ISLAMIC BANKING | Staff Reporter, Malaysia

Here's why growth in Islamic banking will slow in the coming years

The slump in oil prices is one factor.

Analysts at BMI Research expect growth in Islamic banking to be slow over the coming years, as lower-for-longer oil prices continue to weigh on the economic outlook of the Gulf Cooperation Council (GCC) countries, which account for more than two thirds of total Islamic banking assets.

Here's more from BMI Research:

While an uptick in sovereign bond issuance will compensate for some of the slower growth, we believe that opportunities will be concentrated in expanding into new markets, especially as a number of countries adopt regulations supporting the development of Islamic finance.

That said, a number of long-term obstacles persist, especially the lack of standardisation in the industry and the lower profitability compared to conventional banking.

With the exception of Malaysia, which accounted for 15.5% of total Islamic banking assets in 2015, the largest markets for Islamic finance are all oil-exporting economies , notably Saudi Arabia (33.0% of assets), the UAE (15.4%), Kuwait (10.1%) and Qatar (8.1%).

The slump in oil prices since H214 has forced governments to cut down on spending, resulting in a sharp slowdown in economic activity. This has in turn weighed on Islamic banking growth. Banks have remained relatively resilient, by looking to transform their business model and diversify their sources of revenues, for instance by putting a greater emphasis on asset management, brokerage and trade finance.

The UAE is also incentivising the use of Islamic finance, with the Security and Commodities Authority (SCA) having announced its intention to open up markets to smaller sukuk issuers and shortening the approval timeframe for issuance applications. That said, it will not be sufficient to prevent a slowdown, which has already started to take place.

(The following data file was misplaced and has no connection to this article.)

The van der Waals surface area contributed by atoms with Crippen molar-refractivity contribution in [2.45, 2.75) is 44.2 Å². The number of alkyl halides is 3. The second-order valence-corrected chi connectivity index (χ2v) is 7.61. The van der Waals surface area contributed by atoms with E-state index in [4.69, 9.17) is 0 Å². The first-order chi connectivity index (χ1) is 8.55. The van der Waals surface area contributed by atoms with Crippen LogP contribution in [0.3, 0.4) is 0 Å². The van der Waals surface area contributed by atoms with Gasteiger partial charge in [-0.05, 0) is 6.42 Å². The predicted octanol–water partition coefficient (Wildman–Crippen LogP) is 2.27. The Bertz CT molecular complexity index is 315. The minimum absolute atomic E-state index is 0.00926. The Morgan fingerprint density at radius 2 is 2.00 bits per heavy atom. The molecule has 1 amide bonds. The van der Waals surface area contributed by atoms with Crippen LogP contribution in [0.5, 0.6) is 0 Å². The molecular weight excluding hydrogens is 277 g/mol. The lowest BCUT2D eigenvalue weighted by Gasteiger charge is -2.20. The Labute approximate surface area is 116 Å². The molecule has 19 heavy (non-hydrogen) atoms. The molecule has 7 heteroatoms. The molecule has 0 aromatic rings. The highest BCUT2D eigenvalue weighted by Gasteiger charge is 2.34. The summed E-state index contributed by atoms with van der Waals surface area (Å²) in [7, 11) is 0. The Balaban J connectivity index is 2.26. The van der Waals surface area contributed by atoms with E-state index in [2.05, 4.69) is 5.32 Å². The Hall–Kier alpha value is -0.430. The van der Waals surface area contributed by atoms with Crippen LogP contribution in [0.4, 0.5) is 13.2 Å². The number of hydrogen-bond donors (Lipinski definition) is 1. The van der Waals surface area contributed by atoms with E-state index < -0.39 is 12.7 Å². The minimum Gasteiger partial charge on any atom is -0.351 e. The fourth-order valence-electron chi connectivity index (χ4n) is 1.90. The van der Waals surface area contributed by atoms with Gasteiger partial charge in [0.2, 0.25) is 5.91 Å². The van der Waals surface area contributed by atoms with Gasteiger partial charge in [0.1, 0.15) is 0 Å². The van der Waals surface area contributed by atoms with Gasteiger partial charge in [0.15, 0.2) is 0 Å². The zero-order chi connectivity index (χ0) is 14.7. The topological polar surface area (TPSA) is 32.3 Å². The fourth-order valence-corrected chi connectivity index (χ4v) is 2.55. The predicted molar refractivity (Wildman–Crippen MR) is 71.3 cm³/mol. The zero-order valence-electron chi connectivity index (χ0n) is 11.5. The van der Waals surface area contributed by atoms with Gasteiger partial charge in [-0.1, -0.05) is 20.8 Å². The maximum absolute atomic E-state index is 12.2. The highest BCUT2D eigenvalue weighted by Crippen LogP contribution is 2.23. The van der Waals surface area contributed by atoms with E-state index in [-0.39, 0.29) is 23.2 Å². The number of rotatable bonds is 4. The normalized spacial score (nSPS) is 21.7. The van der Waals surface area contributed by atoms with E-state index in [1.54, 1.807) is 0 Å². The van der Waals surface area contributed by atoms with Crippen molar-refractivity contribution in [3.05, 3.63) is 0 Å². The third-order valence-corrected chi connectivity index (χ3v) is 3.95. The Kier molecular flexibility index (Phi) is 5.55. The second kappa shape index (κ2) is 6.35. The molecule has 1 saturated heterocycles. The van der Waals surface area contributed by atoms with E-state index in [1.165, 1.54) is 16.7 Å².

Given our expectations for oil prices to stay low for longer, and amid existing market saturation in these core markets, we believe that opportunities will focus on expanding Islamic banking to untapped markets. In particular, we see growth potential in markets currently seeking to establish new regulations authorising and/or encouraging the use of Islamic finance.

Turkey will be one of the most exciting markets to watch over the coming years, with Islamic banks having increased their market share in recent years and the government's efforts to establish regulations encouraging more widespread use of sukuk. Also traditionally opposed to Islamic banking for political reasons, Morocco authorised requests to open Islamic finance institutions at the beginning of 2017, with the first branch opening in May.

This shows the potential for governments to introduce more favourable regulations, especially as it could increase financial inclusion among poorer citizens.

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